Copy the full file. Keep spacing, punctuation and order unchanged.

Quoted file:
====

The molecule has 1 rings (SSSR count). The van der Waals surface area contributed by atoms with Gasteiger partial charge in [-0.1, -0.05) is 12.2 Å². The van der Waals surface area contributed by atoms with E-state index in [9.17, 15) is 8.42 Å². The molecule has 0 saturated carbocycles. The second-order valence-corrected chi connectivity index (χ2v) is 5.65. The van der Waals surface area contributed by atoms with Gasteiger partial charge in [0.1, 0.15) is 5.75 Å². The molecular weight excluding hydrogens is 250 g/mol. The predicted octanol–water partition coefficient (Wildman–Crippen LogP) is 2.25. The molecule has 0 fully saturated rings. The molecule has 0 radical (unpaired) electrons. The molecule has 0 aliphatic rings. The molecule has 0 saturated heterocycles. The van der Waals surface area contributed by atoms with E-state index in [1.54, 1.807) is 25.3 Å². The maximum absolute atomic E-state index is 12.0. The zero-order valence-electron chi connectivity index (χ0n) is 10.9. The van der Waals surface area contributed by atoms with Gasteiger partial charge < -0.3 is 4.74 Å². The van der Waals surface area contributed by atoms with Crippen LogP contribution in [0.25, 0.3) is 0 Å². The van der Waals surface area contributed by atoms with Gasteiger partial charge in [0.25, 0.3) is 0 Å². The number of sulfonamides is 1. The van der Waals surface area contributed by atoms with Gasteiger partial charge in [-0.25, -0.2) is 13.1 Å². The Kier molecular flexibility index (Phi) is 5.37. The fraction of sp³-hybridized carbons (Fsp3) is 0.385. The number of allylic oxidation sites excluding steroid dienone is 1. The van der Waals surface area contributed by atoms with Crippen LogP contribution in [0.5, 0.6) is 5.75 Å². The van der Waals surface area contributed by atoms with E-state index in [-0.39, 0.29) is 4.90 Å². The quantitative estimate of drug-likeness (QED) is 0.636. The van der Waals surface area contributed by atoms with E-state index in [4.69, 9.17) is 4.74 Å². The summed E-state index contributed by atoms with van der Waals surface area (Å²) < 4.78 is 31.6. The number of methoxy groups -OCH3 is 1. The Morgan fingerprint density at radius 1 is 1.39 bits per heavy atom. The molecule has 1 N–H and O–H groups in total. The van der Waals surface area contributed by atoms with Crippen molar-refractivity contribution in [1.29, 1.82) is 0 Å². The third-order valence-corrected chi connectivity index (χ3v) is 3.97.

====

The molecule has 1 rings (SSSR count). The van der Waals surface area contributed by atoms with Gasteiger partial charge in [-0.1, -0.05) is 12.2 Å². The van der Waals surface area contributed by atoms with E-state index in [9.17, 15) is 8.42 Å². The molecule has 0 saturated carbocycles. The second-order valence-corrected chi connectivity index (χ2v) is 5.65. The van der Waals surface area contributed by atoms with Gasteiger partial charge in [0.1, 0.15) is 5.75 Å². The molecular weight excluding hydrogens is 250 g/mol. The predicted octanol–water partition coefficient (Wildman–Crippen LogP) is 2.25. The molecule has 0 fully saturated rings. The molecule has 0 radical (unpaired) electrons. The molecule has 0 aliphatic rings. The molecule has 0 saturated heterocycles. The van der Waals surface area contributed by atoms with E-state index in [1.54, 1.807) is 25.3 Å². The maximum absolute atomic E-state index is 12.0. The zero-order valence-electron chi connectivity index (χ0n) is 10.9. The van der Waals surface area contributed by atoms with Gasteiger partial charge < -0.3 is 4.74 Å². The van der Waals surface area contributed by atoms with Crippen LogP contribution in [0.25, 0.3) is 0 Å². The van der Waals surface area contributed by atoms with Gasteiger partial charge in [0.25, 0.3) is 0 Å². The number of sulfonamides is 1. The van der Waals surface area contributed by atoms with Gasteiger partial charge in [-0.25, -0.2) is 13.1 Å². The Kier molecular flexibility index (Phi) is 5.37. The fraction of sp³-hybridized carbons (Fsp3) is 0.385. The number of allylic oxidation sites excluding steroid dienone is 1. The van der Waals surface area contributed by atoms with Crippen LogP contribution in [0.5, 0.6) is 5.75 Å². The van der Waals surface area contributed by atoms with E-state index in [-0.39, 0.29) is 4.90 Å². The quantitative estimate of drug-likeness (QED) is 0.636. The van der Waals surface area contributed by atoms with E-state index in [4.69, 9.17) is 4.74 Å². The summed E-state index contributed by atoms with van der Waals surface area (Å²) < 4.78 is 31.6. The number of methoxy groups -OCH3 is 1. The Morgan fingerprint density at radius 1 is 1.39 bits per heavy atom. The molecule has 1 N–H and O–H groups in total. The van der Waals surface area contributed by atoms with Crippen molar-refractivity contribution in [1.29, 1.82) is 0 Å². The third-order valence-corrected chi connectivity index (χ3v) is 3.97.